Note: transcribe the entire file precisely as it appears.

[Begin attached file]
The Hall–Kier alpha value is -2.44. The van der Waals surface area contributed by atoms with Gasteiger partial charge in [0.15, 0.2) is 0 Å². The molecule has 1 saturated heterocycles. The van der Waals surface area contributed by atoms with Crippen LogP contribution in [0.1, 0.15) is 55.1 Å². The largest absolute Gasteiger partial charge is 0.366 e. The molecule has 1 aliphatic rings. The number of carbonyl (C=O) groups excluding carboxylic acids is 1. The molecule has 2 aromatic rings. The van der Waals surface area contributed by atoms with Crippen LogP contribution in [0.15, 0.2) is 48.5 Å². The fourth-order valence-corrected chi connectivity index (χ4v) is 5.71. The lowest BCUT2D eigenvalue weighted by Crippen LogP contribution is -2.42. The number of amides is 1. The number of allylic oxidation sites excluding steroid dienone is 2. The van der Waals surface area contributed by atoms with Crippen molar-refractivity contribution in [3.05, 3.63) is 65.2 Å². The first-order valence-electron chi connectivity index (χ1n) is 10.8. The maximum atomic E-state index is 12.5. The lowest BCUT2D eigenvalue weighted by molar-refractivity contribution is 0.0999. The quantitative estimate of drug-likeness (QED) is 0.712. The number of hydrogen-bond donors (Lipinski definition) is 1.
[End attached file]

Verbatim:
The Hall–Kier alpha value is -2.44. The van der Waals surface area contributed by atoms with Gasteiger partial charge in [0.15, 0.2) is 0 Å². The molecule has 1 saturated heterocycles. The van der Waals surface area contributed by atoms with Crippen LogP contribution in [0.1, 0.15) is 55.1 Å². The largest absolute Gasteiger partial charge is 0.366 e. The molecule has 1 aliphatic rings. The number of carbonyl (C=O) groups excluding carboxylic acids is 1. The molecule has 2 aromatic rings. The van der Waals surface area contributed by atoms with Crippen LogP contribution in [0.15, 0.2) is 48.5 Å². The fourth-order valence-corrected chi connectivity index (χ4v) is 5.71. The lowest BCUT2D eigenvalue weighted by Crippen LogP contribution is -2.42. The number of amides is 1. The number of allylic oxidation sites excluding steroid dienone is 2. The van der Waals surface area contributed by atoms with Crippen molar-refractivity contribution in [3.05, 3.63) is 65.2 Å². The first-order valence-electron chi connectivity index (χ1n) is 10.8. The maximum atomic E-state index is 12.5. The lowest BCUT2D eigenvalue weighted by molar-refractivity contribution is 0.0999. The quantitative estimate of drug-likeness (QED) is 0.712. The number of hydrogen-bond donors (Lipinski definition) is 1.